during World War II Matisse, was shocked to learn that his daughter Marguerite, was active in the Résistance and had been captured & tortured in Rennes prison and sentenced to the Ravensbrück concentration camp, but avoided further imprisonment by escaping from the Ravensbrück-bound train and survived in the woods until rescued by fellow members of the Resistance. In 1947 Matisse published Jazz, a limited-edition book containing about one hundred prints based on his colorful paper cutouts accompanied by his written thoughts. In the 1940s he also worked as a graphic artist and produced black-and-white illustrations for several books and over one hundred original lithographs at the Mourlot Studios in Paris. Matisse was much admired and repeatedly referred to by the Greek Nobelist poet Odysseas Elytis. Elytis was introduced to Matisse through their common friend Tériade, during the work on the Cutouts. Matisse had painted the wall of the dining room of Tériade’s residence, the Villa Natacha in Saint-Jean-Cap-Ferrat,In 1951 Matisse finished designing the interior, the glass windows and the decorations of the Chapelle du Rosaire de Vence, often referred to as the Matisse Chapel. This project was the result of the close friendship between Matisse and Sister Jacques-Marie’ He had hired her as a nurse and model in 1941 before she became a Dominican nun and they met again in Vence and started the collaboration.

In 1952 he established a museum dedicated to his work, the Matisse Museum in Le Cateau, and this museum is now the third-largest collection of Matisse works in France. Matisse’s final work was the design for a stained-glass window installed at the Union Church of Pocantico Hills near the Rockefeller estate north of New York City. “It was his final artistic creation; the maquette was on the wall of his bedroom when he died in November of 1954 of a heart attack at the age of 84. He is interred in the cemetery of the Monastère Notre Dame de Cimiez, near Nice .German media have also recently revealed th discovery of Nazi plundered art worth €1bn in Munich, including lost works by Picasso and Matisse.

Hogmanay

Hogmanay is the Scottish word for the last day of the year and is synonymous with the celebration of the New Year (Gregorian calendar) It is normally followed by further celebration on the morning of New Year’s Day (1 January) or, in some cases, 2 January—a Scottish bank holiday. The origins of Hogmanay are unclear, but it may be derived from Norse and Gaelic observances. Customs vary throughout Scotland, and usually include gift-giving and visiting the homes of friends and neighbours, with special attention given to the first-foot, the first guest of the new year.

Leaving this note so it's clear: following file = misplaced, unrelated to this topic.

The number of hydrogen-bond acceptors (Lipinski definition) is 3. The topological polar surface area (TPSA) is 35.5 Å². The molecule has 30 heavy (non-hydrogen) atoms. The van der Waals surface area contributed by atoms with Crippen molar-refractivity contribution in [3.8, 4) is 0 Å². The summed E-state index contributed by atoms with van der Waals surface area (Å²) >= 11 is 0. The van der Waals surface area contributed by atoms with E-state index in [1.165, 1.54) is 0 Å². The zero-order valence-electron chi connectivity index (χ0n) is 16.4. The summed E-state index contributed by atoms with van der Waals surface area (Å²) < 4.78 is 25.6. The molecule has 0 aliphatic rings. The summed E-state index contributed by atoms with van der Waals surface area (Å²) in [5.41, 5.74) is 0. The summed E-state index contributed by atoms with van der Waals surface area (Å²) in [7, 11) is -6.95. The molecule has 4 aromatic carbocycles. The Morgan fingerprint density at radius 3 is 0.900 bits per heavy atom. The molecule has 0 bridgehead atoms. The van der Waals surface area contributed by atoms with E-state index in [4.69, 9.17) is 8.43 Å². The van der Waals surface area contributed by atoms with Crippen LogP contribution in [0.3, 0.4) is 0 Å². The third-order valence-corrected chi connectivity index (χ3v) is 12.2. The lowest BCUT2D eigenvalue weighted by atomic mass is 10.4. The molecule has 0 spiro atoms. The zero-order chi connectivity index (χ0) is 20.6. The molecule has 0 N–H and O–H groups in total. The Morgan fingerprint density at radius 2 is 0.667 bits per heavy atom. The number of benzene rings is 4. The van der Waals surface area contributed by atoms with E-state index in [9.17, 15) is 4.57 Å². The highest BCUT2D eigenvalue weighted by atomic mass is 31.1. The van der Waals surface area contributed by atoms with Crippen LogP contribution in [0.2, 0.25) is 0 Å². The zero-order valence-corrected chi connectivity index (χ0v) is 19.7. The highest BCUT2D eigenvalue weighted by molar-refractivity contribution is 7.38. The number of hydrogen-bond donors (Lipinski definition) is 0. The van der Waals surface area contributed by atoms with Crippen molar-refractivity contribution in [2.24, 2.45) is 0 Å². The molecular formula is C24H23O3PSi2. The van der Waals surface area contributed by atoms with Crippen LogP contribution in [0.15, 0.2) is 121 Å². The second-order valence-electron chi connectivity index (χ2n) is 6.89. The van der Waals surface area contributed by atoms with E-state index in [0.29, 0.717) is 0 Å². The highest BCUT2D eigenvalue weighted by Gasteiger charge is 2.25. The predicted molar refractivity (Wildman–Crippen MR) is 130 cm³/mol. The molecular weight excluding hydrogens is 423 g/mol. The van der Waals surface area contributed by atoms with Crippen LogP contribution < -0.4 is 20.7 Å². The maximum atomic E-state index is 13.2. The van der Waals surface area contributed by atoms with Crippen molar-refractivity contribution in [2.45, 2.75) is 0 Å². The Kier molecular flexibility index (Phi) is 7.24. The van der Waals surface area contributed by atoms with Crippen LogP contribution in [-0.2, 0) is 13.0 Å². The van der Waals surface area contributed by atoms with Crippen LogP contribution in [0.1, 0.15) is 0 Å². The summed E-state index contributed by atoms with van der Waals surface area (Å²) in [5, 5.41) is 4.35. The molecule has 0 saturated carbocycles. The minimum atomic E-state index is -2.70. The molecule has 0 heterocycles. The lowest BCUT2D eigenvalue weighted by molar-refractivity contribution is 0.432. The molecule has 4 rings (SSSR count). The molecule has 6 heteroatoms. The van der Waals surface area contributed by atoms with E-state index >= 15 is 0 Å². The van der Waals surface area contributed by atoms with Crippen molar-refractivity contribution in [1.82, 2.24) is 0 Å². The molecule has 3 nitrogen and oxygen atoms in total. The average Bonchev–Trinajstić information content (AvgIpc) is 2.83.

The word Hogmanay is derived from the 1693 Scotch Presbyterian Eloquence, which held that the term was a corruption of the Greek agía mína (αγία μήνα), or “holy month”.The three main modern theories derive it from a French, Norse or Gaelic root. The word is first recorded in a Latin entry in 1443 annals as hagnonayse. The first appearance in English came in 1604 in the records of Elgin, as hagmonay. Subsequent 17th-century spellings include Hagmena (1677) Hogmynae night (1681), and Hagmane (1693) in an entry of the Scotch Presbyterian Eloquence.

It may have been introduced to Middle Scots via French. The most commonly cited explanation is a derivation from the northern French dialectal word hoguinané, or variants such as hoginane, hoginono and hoguinettes, those being derived from 16th century Middle French aguillanneuf meaning either a gift given at New Year, a children’s cry for such a gift, or New Year’s Eve itself.[5][6] Compare also the apparent Spanish cognate aguinaldo/aguilando, with a suggested Latin derivation of hoc in anno “in this year.”[7]

This explanation is supported by a children’s tradition, observed up to the 1960s in some parts of Scotland at least, of visiting houses in their locality on New Year’s Eve and requesting and receiving small treats such as sweets or fruit. The second element would appear to be l’an neuf (the New Year), with some sources suggesting a druidical origin of the practice overall.[8] Compare those to Norman hoguinané and the obsolete customs in Jersey of crying ma hodgîngnole, and in Guernsey of asking for an oguinane, for a New Year gift (see also La Guiannee). In Québec, “la guignolée” was a door-to-door collection for the poor.[9]

Other suggestions include au gui mener (“lead to the mistletoe”),à gueux mener (‘bring to the beggars’),[10] au gui l’an neuf (‘at the mistletoe the new year’, or (l’)homme est né (‘(the) man is born’). The word may have come from the Goidelic languages. Fraser and Kelley report a Manx new-year song that begins with the line To-night is New Year’s Night, Hogunnaa but did not record the full text in Manx. Gaelic consistently refers to the New Year’s Eve as Oidhche na Bliadhn(a) Ùir(e) (“the Night of the New Year”) and Oidhche Challainn (“the Night of the Calends”).